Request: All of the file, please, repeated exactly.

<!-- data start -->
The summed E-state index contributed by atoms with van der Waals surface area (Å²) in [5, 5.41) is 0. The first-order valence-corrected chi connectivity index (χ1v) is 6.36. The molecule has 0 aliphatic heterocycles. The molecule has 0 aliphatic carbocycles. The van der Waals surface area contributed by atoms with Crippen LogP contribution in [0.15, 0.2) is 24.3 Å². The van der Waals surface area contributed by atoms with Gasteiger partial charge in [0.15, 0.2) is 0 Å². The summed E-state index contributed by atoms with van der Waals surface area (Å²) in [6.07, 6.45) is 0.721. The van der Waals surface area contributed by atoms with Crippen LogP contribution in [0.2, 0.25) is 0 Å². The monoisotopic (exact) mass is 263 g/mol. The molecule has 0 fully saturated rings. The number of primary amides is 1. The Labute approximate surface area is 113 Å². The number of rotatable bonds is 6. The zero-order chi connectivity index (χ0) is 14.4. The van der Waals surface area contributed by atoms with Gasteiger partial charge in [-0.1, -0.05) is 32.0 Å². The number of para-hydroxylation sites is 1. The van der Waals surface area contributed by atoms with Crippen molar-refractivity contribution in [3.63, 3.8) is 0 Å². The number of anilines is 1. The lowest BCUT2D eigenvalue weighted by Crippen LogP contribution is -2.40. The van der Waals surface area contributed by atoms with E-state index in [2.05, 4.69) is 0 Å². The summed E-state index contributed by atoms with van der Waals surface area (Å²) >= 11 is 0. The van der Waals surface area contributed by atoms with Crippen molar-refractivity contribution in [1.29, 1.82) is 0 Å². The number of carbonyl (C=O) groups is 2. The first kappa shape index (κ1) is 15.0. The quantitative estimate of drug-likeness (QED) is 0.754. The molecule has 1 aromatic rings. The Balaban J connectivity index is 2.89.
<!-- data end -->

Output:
The summed E-state index contributed by atoms with van der Waals surface area (Å²) in [5, 5.41) is 0. The first-order valence-corrected chi connectivity index (χ1v) is 6.36. The molecule has 0 aliphatic heterocycles. The molecule has 0 aliphatic carbocycles. The van der Waals surface area contributed by atoms with Crippen LogP contribution in [0.15, 0.2) is 24.3 Å². The van der Waals surface area contributed by atoms with Gasteiger partial charge in [0.15, 0.2) is 0 Å². The summed E-state index contributed by atoms with van der Waals surface area (Å²) in [6.07, 6.45) is 0.721. The van der Waals surface area contributed by atoms with Crippen LogP contribution in [0.2, 0.25) is 0 Å². The monoisotopic (exact) mass is 263 g/mol. The molecule has 0 fully saturated rings. The number of primary amides is 1. The Labute approximate surface area is 113 Å². The number of rotatable bonds is 6. The zero-order chi connectivity index (χ0) is 14.4. The van der Waals surface area contributed by atoms with Gasteiger partial charge in [-0.1, -0.05) is 32.0 Å². The number of para-hydroxylation sites is 1. The van der Waals surface area contributed by atoms with Crippen molar-refractivity contribution in [3.63, 3.8) is 0 Å². The number of anilines is 1. The lowest BCUT2D eigenvalue weighted by Crippen LogP contribution is -2.40. The van der Waals surface area contributed by atoms with E-state index in [2.05, 4.69) is 0 Å². The summed E-state index contributed by atoms with van der Waals surface area (Å²) >= 11 is 0. The van der Waals surface area contributed by atoms with Crippen molar-refractivity contribution in [1.29, 1.82) is 0 Å². The number of carbonyl (C=O) groups is 2. The first kappa shape index (κ1) is 15.0. The quantitative estimate of drug-likeness (QED) is 0.754. The molecule has 1 aromatic rings. The Balaban J connectivity index is 2.89.